Hispanic Caucus disavows border statements by Rep. Cuellar

Leaders of the Congressional Hispanic Caucus pushed back hard against one of their own on Friday, saying Rep. Henry Cuellar (D-Texas) doesn't speak for the group in calling to make it easier to deport Central American children amassing at the southern border.

"Henry Cuellar does not represent the Congressional Hispanic Caucus," CHC Chairman Ruben HinojosaRuben Elroy HinojosaTurning the tables to tackle poverty and homelessness in rural America Ethics: Lawmakers didn’t ‘knowingly’ break rules with Azerbaijan gifts Dems heap praise on Pelosi for trade moves MORE (D-Texas) said during a press briefing. "He's a Blue Dog; he comes to the meetings once in a long time."

Rep. Luis GutierrezLuis Vicente GutierrezIllinois Democrats propose new 'maximized' congressional map Biden's inauguration marked by conflict of hope and fear The Hill's Campaign Report: Democratic primary fight shifts to South Carolina, Nevada MORE (D-Ill.) emphasized that Cuellar is "a friend and a colleague of ours." But, he added, "we disagree with him on this issue."


Cuellar has broken with the CHC and most Democrats this week in pushing legislation, along with Sen. John Cornyn (R-Texas), to allow unaccompanied migrant children from Central America to leave the United States voluntarily rather than go through mandated legal processes — a "voluntary removal" system in line with rules established for illegal immigrants from Mexico and Canada.

Critics of that plan argue that it would undermine the due process rights of those migrant children, as established by a 2008 law that Congress passed with overwhelming bipartisan support. 

Cuellar has defended his plan, saying it keeps in place all the same asylum, anti-trafficking and "credible fear" protections that exist under current law. He says his bill simply establishes a uniform system for all migrants.

"Why is there a difference for contiguous and noncontiguous countries?" he asked on CNN's "New Day" program. "Let's go ahead and treat every country the same way we treat Mexico and Canada."

Republicans agree that there need to be changes to the 2008 law — officially known as the William Wilberforce Trafficking Victims Protection Reauthorization Act — to allow the administration to screen and remove the migrant children more easily. They're insisting that such changes accompany President Obama's request for $3.7 billion in emergency funding to address the border crisis.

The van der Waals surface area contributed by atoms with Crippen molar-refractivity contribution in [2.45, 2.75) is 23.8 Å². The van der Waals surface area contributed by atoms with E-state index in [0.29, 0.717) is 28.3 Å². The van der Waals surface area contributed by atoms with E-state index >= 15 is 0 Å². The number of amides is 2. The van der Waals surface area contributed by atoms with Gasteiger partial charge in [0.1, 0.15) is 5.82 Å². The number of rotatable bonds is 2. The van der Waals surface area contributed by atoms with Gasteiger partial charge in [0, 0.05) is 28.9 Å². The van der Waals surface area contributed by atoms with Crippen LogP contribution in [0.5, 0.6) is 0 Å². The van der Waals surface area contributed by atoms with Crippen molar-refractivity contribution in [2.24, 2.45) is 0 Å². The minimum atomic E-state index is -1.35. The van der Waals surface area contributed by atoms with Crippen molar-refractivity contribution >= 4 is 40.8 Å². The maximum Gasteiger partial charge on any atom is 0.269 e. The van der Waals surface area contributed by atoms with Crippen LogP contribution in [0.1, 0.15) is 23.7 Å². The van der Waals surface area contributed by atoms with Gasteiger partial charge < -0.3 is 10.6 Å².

"Clearly, we would probably like the language to be similar to what we have with Mexico," Speaker John Boehner (R-Ohio) said Thursday during a press briefing.

CHC leaders said Friday that Republicans will have a fight on their hands if they insist on changes that roll back any legal protections established by the 2008 law.

"Let me make it absolutely clear: I'm not voting for a supplemental bill that includes changes and abrogates the rights of children as established [under that law]," said an emotional Gutierrez. "We should have a clean bill. That is what we're going to make sure happens."

Hinojosa said that, Cuellar aside, the rest of the CHC agrees.

"What you are hearing now is a unanimous voice of those who have been participating in the Congressional Hispanic Caucus," he said. "But make it clear: Cuellar does not speak for the Congressional Hispanic Caucus, and the many other caucuses who are united with us, including the Black Caucus and the Asian Pacific-American Caucus."

A number of top Republicans are pushing back hard against Obama's funding request, saying it dedicates too much money to migrant care and not enough to border security, expediting the deportations and deterring the migrants to begin with.

"What he wants to do is treat the symptoms and not the cause," Rep. Jack Kingston (R-Ga.), told CNN Thursday night. "And what we have to do really is reverse the policies that are allowing these children to come in. You need to take care to make sure the kids are safe and you just can't open the borders."

Gutierrez noted that some of Congress's staunchest conservatives — including Reps. Steve King (R-Iowa), Louie Gohmert (R-Texas), Michele Bachmann (R-Minn.) and Lamar Smith (R-Texas) — supported the 2008 law. He accused the Republicans criticizing Obama's response of playing politics with a human tragedy.

"When there wasn't a humanitarian crisis to exploit, a president they didn't like and an election around the corner, Republicans joined Democrats in saying we should treat children at our doorstep in a humane fashion," he said.

Gutierrez said he supports efforts to expedite the screening process and deter the migrants from leaving their home countries. "But," he emphasized, "get their day in court."

CBC leaders said Obama has agreed to meet with them soon to discuss the border crisis, as well as the administration's deportation policy as officials seek ways to make the process more "humane."

— This story was updated at 11:43 a.m.